After some more use, the extreme grippyness from the start is gone and now I like them quite a bit more. They are still very grippy but not with the harshness as if your hands are being held by/on sandpaper as it felt in the beginning. There seems more cork in these grips than esp. the Hermanns Primergo jet and the Erotec Faro/Tour pro kork which could explain the better feel that the surface of the g21 grips gives (more grip but also the Faro and Primergo grips feel a bit plasticy). So far I recommend them, but bear in mind these are still short term experiences, with about a month of use. Update Jan. 2019: A month more use and my view is still the same. May 2019: No change. These grips are with the Ergotec Kyoto and the Contec Mirage ergo my favourites.
Tested since, some day in 2018, don't remember exactly when. These have open ends. They are too hard, the leather feels like PU leather (which means: A plastic layer over real leather, what is the f-ing point of that!?), rather than real leather (with perhaps some thin protective layer, as on Brooks saddles), it's too hard, but on the plus side it has no exposed metal. All in all these don't appeal to me at all.
Tested since mid 2018: These have open ends. All grips that are made from cork (well, the ones I tried are a cork + somewhat soft plastic mixture) are fairly hard but the shape of these is good, not sticky in heat (30+ C). After riding a lot with them these grips were my favourites in 2018, better than the Herrmans primgergo jet and the Ergotec Faro/Contec Tour pro kork in shape, and unlike the "Tour pro kork" there is no sticky feeling in the heat (30+ C).
2016-1-19: These are open-ended grips, with non-standard end-caps. I'm evaluating these, comparing them the anatomic leather covered anatomic shaped grips from Rose.
2016-11-13: I've used the Herrmans grips quite a lot and they are ok but the shape doesn't give me a relaxed feeling. it may be better than the grips from Rose and than the Tour pro kork grips that I used recently in being able to have more grip because of the shape. For comfort I like the Leather anatomic grips more, but most of all I like the Ergotec Faro/Tour pro kork grips (addition: but those have issues in the heat as I found out summer 2018). Good points of the Primergo jet: Clamps on the handlebar with a bolt, good grip, material feels good and no exposed (cold feeling) metal. Bad: Just never gave a feeling of being really comfortable and the end caps have a strange shape which means it looks odd if you don't use the caps.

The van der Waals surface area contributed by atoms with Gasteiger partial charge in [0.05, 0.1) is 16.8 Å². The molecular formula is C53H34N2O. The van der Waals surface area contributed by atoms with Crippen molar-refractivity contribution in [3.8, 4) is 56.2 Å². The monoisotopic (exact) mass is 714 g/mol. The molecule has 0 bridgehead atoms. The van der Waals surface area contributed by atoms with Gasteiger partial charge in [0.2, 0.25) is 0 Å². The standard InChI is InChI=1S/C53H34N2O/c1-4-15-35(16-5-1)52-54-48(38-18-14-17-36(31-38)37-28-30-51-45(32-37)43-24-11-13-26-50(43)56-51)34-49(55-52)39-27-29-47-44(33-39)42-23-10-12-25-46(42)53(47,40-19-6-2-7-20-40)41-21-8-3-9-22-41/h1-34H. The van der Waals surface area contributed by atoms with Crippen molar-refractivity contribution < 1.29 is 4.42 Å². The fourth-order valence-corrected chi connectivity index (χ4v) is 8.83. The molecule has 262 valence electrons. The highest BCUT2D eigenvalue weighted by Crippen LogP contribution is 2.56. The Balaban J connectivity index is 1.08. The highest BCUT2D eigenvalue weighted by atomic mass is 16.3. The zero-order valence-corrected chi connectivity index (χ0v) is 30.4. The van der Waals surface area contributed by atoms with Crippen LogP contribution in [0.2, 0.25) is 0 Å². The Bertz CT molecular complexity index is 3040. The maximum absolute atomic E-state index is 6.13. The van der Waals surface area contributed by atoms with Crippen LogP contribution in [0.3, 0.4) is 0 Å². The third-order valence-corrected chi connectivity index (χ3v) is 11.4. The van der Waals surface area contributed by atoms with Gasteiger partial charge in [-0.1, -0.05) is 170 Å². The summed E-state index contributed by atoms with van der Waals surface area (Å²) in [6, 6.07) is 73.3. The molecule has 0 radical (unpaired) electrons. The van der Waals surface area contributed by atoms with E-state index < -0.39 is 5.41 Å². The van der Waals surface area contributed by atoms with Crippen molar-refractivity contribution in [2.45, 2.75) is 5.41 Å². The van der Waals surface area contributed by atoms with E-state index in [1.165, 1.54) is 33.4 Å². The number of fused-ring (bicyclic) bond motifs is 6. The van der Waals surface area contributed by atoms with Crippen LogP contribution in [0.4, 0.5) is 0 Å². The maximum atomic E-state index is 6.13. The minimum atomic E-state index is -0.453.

2016-11-7: This feels comfortable from the moment I installed them, the shape just feels right. More to come.
2018-7: They feel sticky in heat (30+ C) which I don't have with the Herrmans grips nor with the Ergotec Kyoto grips. The Kyoto grips feel the best of the cork grips that I tried so far.
∅ 3.5 cm, width: 13.1 cm (can be made shorter to the desired length in ca. 5 mm steps)
Mass: Ca. 306 g. (for a pair)
Made from leather washers, bound with short spokes. The ends are from some sort of metal, it appears to be lighter than brass, but it does contain copper as I found out when I filed out the inside a little (see picture 2) to make it go smoothly over a black anodized handlebar (without scratching) as the handlebar was not quite round due to the use of bar-ends. It's definitely not made from aluminium which the instructions (only included in the retail version of the grips) claim:
Each grip is made with a stack of leather washers held together by: 3 bicycle spokes, 3 nipples, 1 inner aluminium ring, 1 outer aluminium ring, 2 allen bolts.
You can't use the grips with bar-ends, without modifying them, as there's a little ridge that keeps the leather endcap fixed. You can file that away if you want, which would allow the use of bar-ends. These grips are as I expected quite hard, and give a good grip. When the sun has shone on them for a while, they still feel cool. For a mountainbike they could be suitable regarding their firmness and grip, but they are a bit too thick for that I would think (see also the comment with the San Marco grips). After a while the leather rings are getting a bit loose. They are installed in the grips in pairs, rough side of the leather to rough side, which is not a good idea as cutting the rings from the leather will deform them (the edges). This means that they will be wider than real width of the leather, and by use, which gives repeated small sideways pressure and a little rotation of the rings, deformations from the cutting will be flattened and thus the rings will get loose, and you must tighten the grips. During use over a few 100 km I had to adjust the grip twice, and the grip (yes, 1 as I used 1 on one side, the San Marco grip on the other side so as to be able to properly compare the two) became a bit shorter, ca. 128 mm instead of 131 mm... If the leather washers had been placed so that a rough side touches a smooth side everywhere, this problem would likely have been negligible. (I will test this with the other grip).
Correction: It seems to depend on who has put the grips together. Another pair was put together will all the rough sides facing the smooth sides (no smooth-smooth/rough-rough).